In working with entrepreneurial leaders and leadership teams, the word ‘chaos’ is often touted as ‘whatever it takes’ or ‘do the right thing’ or ‘act like a superhero’. If you think these sound like values, you are correct. My reason for sharing it is NOT to encourage you to disregard your values.

Let me take you back to your 90-Minute Meeting and repeat what I said about strengthening your Process component: “Your handful of core processes define your business model. These are the key things that need to be executed on every day, and if that is done your business will become more profitable, more manageable, and honestly more FUN to lead.”

For Visionaries:
A defined process tells you where the organization needs you to contribute and also tells you what to expect the organization to do when you move on to the next thing. It also gives you measurables that allow you to watch the progress and health of the organization without having to dive in the details.

For Integrators:
Processes help all of your leaders see what they are accountable for and allows you to delegate and focus your energy on helping them get unstuck when things stop working. They also help you manage the tension between groups that might see a process differently. Have you ever heard sales pushing for closing a deal and operations arguing about design or deliverables as not being realistic?

Defining core processes and measurables are part of the big 3 because strengthening these will provide a host of benefits to your organization. I have seen six-figure cost (and profit) impacts as well as leaders saying “I finally understand what my job is.” I have also seen RP/RS issues when a leader cannot demonstrate the GWC of their role by defining and implementing a core process. When an organization fixes that, things like growth and diversification start happening.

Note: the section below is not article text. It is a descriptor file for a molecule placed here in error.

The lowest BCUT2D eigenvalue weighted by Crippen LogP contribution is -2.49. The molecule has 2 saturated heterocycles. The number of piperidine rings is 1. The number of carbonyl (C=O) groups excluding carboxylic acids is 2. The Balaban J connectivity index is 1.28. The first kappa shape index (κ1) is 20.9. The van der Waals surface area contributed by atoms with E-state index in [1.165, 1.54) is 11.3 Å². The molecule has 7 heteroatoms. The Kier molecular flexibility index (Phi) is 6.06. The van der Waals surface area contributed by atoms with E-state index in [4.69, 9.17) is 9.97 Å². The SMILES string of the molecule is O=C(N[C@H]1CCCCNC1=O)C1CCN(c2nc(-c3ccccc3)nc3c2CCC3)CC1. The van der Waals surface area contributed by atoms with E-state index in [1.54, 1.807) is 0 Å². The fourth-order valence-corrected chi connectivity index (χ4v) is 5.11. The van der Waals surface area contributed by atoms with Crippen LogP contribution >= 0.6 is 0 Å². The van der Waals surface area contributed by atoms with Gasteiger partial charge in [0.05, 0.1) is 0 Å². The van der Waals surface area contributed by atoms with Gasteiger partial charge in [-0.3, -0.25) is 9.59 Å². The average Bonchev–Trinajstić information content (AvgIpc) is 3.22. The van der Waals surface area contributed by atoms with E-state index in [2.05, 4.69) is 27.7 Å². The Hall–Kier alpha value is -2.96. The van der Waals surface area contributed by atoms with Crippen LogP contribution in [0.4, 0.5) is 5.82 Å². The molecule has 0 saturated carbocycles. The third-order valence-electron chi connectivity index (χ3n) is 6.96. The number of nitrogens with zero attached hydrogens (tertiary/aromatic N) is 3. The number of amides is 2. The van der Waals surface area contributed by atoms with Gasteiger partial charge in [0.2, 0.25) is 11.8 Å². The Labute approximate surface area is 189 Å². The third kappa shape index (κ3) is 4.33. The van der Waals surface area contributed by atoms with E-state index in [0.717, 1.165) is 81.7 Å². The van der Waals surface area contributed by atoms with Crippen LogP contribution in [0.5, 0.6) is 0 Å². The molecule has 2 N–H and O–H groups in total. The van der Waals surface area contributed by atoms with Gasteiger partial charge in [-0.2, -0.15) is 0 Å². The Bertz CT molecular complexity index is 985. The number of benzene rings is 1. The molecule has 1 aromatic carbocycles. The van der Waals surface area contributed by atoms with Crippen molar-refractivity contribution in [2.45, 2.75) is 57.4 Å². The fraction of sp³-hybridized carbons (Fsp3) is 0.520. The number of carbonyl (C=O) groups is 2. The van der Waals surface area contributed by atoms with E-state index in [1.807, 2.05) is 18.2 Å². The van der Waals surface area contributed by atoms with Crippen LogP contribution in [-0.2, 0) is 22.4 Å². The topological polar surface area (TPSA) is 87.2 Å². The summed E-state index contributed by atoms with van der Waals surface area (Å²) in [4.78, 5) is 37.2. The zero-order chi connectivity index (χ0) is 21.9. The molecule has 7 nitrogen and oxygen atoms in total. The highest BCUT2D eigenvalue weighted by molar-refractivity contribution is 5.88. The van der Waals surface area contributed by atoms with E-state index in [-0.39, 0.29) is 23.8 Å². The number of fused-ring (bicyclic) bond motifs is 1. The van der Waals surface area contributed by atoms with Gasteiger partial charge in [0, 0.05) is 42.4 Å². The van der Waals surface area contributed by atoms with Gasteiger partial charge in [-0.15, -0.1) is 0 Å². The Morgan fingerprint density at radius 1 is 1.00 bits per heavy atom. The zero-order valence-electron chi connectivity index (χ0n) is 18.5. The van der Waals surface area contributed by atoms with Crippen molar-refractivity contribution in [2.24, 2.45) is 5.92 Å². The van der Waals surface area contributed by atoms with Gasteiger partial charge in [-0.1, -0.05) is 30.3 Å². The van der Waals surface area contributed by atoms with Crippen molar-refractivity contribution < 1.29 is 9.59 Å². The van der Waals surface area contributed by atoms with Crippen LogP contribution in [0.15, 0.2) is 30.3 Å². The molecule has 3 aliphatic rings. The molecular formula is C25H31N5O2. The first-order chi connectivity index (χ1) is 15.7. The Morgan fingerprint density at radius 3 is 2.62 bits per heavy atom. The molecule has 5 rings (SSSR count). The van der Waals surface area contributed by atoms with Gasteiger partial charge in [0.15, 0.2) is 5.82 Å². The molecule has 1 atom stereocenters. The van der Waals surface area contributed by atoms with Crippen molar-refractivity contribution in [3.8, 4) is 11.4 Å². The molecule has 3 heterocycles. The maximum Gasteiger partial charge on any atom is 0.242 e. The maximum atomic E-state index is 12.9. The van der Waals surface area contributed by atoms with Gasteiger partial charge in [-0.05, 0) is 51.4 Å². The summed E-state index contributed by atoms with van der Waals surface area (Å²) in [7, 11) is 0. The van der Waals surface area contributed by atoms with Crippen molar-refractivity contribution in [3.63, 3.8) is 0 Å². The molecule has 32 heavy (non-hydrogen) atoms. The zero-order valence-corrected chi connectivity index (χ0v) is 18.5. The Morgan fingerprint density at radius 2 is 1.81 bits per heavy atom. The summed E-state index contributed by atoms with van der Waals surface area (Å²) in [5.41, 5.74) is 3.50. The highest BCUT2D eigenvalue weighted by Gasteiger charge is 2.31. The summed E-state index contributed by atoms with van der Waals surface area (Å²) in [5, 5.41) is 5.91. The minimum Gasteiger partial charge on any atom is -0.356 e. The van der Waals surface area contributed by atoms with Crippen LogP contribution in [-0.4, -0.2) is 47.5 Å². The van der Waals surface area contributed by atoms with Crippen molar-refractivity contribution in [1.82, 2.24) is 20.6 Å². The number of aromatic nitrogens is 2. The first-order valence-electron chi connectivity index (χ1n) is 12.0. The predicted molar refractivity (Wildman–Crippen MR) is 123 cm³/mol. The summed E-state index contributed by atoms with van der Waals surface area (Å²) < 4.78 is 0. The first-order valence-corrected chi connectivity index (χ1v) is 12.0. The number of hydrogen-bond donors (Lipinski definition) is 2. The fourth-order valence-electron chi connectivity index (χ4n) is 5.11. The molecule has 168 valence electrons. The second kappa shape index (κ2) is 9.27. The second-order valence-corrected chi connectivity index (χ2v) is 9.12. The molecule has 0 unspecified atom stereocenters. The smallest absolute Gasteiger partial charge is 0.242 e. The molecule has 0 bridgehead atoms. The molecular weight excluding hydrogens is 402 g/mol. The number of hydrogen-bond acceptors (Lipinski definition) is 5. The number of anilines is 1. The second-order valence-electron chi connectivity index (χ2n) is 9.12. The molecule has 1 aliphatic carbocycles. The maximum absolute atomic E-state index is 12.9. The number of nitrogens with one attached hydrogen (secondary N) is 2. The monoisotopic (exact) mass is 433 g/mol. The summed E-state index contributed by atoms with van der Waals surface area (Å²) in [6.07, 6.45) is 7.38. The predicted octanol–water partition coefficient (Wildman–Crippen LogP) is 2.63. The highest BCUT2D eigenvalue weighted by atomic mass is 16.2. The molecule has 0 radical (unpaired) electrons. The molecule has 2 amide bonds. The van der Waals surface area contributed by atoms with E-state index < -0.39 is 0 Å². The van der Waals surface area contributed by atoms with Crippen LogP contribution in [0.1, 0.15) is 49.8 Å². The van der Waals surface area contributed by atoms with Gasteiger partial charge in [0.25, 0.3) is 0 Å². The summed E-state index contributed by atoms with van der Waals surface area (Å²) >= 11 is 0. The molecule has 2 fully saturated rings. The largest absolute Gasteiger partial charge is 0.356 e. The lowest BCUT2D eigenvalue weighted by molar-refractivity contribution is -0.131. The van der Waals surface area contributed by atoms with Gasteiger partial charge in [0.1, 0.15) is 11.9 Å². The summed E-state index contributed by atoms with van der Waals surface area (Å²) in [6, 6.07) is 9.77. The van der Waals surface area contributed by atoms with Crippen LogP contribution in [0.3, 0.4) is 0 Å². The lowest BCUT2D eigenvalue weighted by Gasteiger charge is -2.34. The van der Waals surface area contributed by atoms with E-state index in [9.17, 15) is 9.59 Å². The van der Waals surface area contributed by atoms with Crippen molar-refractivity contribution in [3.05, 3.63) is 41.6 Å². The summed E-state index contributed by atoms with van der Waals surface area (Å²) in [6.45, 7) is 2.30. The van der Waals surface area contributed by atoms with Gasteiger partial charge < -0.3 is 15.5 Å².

Finally, don’t forget the same page meeting. Maybe a good topic for your next one is to spend some time thinking about your process component.

Tips to get started: I have designed and delivered a workshop that takes 45-60 minutes per process to arrive at a draft definition, and another 30 minutes to draft measurables. I would be glad to demonstrate it to you if it would help you strengthen this key component in your organization. Get in touch if you would like to explore this option.


Resources launched for you

If you need extra support, take a look at these three guided journeys I’ve developed to help coach leaders to success in some of the fundamentals:

  • Onboarding
  • Implementing a clarity break
  • Getting to know your team (I call it People-Centered 101)
3 Tips for Self-Guiding/Facilitating your EOS® Journey

3 Tips for Self-Guiding/Facilitating your EOS® Journey

I was recently in a conversation with a visionary who asked about facilitating their own quarterly and ‘graduating’.

I did not hide my joy, and reminded him that they had ‘graduated’ a long time ago so it only makes sense for them to try facilitating their own quarterly. I reminded him that the whole plan of the EOS Journey is to graduate in 18 to 24 months which is the time it takes to:

  • Master the tools
  • Get to 80% strength in the 6 key components
  • Make progress toward 100% of right person in the right seat

But his next question really made me think. It was, “What do we need to do to facilitate ourselves effectively?”

It made me think because sometimes I take for granted what I do during a session. While I do lots of writing, asking questions, and moving around post-it notes, I see my role as a guide/facilitator. The simple language I use to describe what I do is helping teams have a productive conversation. I expand on ‘productive conversation’ with my mantra of having productive conversations that lead to thoughtful actions and improved performance. I have had this belief since I started my business 10 years ago (my anniversary is October 1).

Here are three key things that, if you are committed to and skilled at, will make self-facilitating a 9-10 quarterly a reality: